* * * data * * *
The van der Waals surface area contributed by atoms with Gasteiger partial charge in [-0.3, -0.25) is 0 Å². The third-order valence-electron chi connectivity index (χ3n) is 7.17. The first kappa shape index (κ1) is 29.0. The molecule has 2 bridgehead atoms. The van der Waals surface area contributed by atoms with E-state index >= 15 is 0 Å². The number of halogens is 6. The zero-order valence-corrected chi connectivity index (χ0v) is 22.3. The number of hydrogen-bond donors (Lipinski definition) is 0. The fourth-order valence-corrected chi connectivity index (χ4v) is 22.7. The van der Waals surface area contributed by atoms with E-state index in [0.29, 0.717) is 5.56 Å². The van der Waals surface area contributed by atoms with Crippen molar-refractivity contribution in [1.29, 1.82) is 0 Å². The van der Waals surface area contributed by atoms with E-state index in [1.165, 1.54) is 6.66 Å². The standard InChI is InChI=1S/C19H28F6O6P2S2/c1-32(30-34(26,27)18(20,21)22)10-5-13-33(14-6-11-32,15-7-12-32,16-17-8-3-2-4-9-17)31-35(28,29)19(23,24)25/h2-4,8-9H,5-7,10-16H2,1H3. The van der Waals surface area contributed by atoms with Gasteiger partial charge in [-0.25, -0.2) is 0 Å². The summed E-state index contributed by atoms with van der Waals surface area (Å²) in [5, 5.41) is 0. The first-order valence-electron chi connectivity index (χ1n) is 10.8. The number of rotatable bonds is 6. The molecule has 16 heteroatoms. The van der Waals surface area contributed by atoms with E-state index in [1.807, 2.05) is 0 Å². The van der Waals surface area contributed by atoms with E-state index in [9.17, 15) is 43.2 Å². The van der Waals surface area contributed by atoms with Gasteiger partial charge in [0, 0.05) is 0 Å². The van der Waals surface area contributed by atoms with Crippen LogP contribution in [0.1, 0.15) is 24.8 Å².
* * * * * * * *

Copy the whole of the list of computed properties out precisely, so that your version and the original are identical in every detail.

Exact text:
The van der Waals surface area contributed by atoms with Gasteiger partial charge in [-0.3, -0.25) is 0 Å². The third-order valence-electron chi connectivity index (χ3n) is 7.17. The first kappa shape index (κ1) is 29.0. The molecule has 2 bridgehead atoms. The van der Waals surface area contributed by atoms with E-state index >= 15 is 0 Å². The number of halogens is 6. The zero-order valence-corrected chi connectivity index (χ0v) is 22.3. The number of hydrogen-bond donors (Lipinski definition) is 0. The fourth-order valence-corrected chi connectivity index (χ4v) is 22.7. The van der Waals surface area contributed by atoms with E-state index in [0.29, 0.717) is 5.56 Å². The van der Waals surface area contributed by atoms with Crippen molar-refractivity contribution in [1.29, 1.82) is 0 Å². The van der Waals surface area contributed by atoms with E-state index in [1.165, 1.54) is 6.66 Å². The standard InChI is InChI=1S/C19H28F6O6P2S2/c1-32(30-34(26,27)18(20,21)22)10-5-13-33(14-6-11-32,15-7-12-32,16-17-8-3-2-4-9-17)31-35(28,29)19(23,24)25/h2-4,8-9H,5-7,10-16H2,1H3. The van der Waals surface area contributed by atoms with Gasteiger partial charge in [-0.25, -0.2) is 0 Å². The summed E-state index contributed by atoms with van der Waals surface area (Å²) in [5, 5.41) is 0. The first-order valence-electron chi connectivity index (χ1n) is 10.8. The number of rotatable bonds is 6. The molecule has 16 heteroatoms. The van der Waals surface area contributed by atoms with E-state index in [1.807, 2.05) is 0 Å². The van der Waals surface area contributed by atoms with E-state index in [9.17, 15) is 43.2 Å². The van der Waals surface area contributed by atoms with Gasteiger partial charge in [0, 0.05) is 0 Å². The van der Waals surface area contributed by atoms with Crippen LogP contribution in [0.1, 0.15) is 24.8 Å².